A Shout-Out is something subtle (a name, line of dialogue, or prop) in a show that refers to fans or family members of the cast or crew, or to another source of inspiration. By nature, these can be obscure for casual fans.
You can even talk about them in English class if only you call them "allusions". However, remember that many tropes
, symbols, and such are older than they look and can, often, arise in parallel. So despite (or because of) the ubiquitous nature of some creative properties, that doesn't mean that anything that seems somewhat similar is referencing said work.
is when a series is loaded with these. Referenced By
is for the work that the Shout-Out is aimed at.
Giving references to other works can predate to older times but became increasingly common in medieval times. In modern times, almost every larger film, Video Game
and so on intentionally references some other work, making the phenomenon nearly omnipresent.
Tropes Are Tools
applies to shout-outs. A good shout-out should still fit within the context of the story or it may end up a Big Lipped Alligator Moment
to people not familiar with what's being shouted about. It also has to be subtle enough that viewers either only notice the double meaning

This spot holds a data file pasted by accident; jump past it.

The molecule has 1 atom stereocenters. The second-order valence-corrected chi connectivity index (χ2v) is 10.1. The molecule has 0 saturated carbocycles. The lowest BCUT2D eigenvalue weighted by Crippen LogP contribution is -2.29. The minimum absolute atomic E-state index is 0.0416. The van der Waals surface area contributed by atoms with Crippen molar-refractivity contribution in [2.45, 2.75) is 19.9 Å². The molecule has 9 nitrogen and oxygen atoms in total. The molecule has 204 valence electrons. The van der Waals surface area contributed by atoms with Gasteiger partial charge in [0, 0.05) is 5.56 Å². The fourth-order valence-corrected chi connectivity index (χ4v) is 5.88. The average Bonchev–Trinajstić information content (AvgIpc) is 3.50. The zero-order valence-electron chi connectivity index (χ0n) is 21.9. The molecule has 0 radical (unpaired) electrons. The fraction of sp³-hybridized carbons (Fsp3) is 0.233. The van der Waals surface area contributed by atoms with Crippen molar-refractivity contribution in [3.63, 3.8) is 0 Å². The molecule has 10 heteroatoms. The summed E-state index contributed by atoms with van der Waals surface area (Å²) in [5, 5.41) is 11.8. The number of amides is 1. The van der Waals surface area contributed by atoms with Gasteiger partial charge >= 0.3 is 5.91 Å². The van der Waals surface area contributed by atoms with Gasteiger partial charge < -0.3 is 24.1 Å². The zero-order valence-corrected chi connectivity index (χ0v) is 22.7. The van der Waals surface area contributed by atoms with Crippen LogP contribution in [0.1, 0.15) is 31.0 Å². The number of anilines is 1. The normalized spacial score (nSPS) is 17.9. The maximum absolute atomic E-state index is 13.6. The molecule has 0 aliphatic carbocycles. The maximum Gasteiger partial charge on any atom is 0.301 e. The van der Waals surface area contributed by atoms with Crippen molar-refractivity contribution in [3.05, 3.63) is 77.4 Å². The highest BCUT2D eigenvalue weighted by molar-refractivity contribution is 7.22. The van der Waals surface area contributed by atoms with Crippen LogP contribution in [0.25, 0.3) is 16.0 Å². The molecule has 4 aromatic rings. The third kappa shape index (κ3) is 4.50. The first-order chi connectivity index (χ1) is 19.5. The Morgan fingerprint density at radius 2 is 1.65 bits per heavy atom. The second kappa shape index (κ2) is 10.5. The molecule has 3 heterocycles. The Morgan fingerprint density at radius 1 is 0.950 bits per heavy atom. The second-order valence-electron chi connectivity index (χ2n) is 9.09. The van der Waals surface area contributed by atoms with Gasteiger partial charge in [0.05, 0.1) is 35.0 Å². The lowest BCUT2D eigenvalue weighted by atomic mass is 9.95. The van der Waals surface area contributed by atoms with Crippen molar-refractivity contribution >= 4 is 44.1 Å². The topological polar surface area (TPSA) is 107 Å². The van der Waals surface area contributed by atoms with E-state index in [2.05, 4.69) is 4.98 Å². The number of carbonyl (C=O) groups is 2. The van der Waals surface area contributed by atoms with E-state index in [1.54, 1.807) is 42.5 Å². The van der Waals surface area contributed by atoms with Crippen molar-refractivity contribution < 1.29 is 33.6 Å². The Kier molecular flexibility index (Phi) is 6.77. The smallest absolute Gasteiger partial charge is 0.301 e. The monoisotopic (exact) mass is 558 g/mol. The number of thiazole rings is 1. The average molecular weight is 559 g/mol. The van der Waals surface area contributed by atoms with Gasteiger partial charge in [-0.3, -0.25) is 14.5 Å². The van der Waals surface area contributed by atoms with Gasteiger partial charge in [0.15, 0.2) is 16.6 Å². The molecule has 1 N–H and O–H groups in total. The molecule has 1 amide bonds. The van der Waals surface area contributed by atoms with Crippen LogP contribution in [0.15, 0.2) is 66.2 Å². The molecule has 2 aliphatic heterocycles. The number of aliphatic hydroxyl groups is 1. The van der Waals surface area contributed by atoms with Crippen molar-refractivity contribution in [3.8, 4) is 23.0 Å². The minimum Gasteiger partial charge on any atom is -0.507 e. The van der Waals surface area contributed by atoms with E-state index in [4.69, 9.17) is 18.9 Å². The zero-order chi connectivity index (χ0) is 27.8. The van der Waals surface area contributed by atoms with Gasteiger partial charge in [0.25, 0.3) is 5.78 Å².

after a trip to the fridge
or have a short chuckle if they notice it immediately, a blatant Shout-Out will break the Suspension of Disbelief
and kick viewers out of the story. (Especially if it's Breaking the Fourth Wall
. Shout-outs that the characters would recognize get a little more leeway.)
See also Homage
, Stock Shout-Outs
, Opening Shout-Out
, Shout-Out Theme Naming
and The Joy of X
. Literary Allusion Title
is a subtrope. Easily confused with a Mythology Gag
and Continuity Nod
, and may overlap with Actor Allusion
. Contrast Take That
, which is a negatively-spirited Shout-Out. Biblical Shout-Outs should go on As the Good Book Says
See Stock Shout-Outs
for a list of Shout-Outs and other references common enough to earn their own page.
Remember, a Shout-Out is intentional.
If a character just happened to use a similar turn of phrase to another work, that's just a coincidence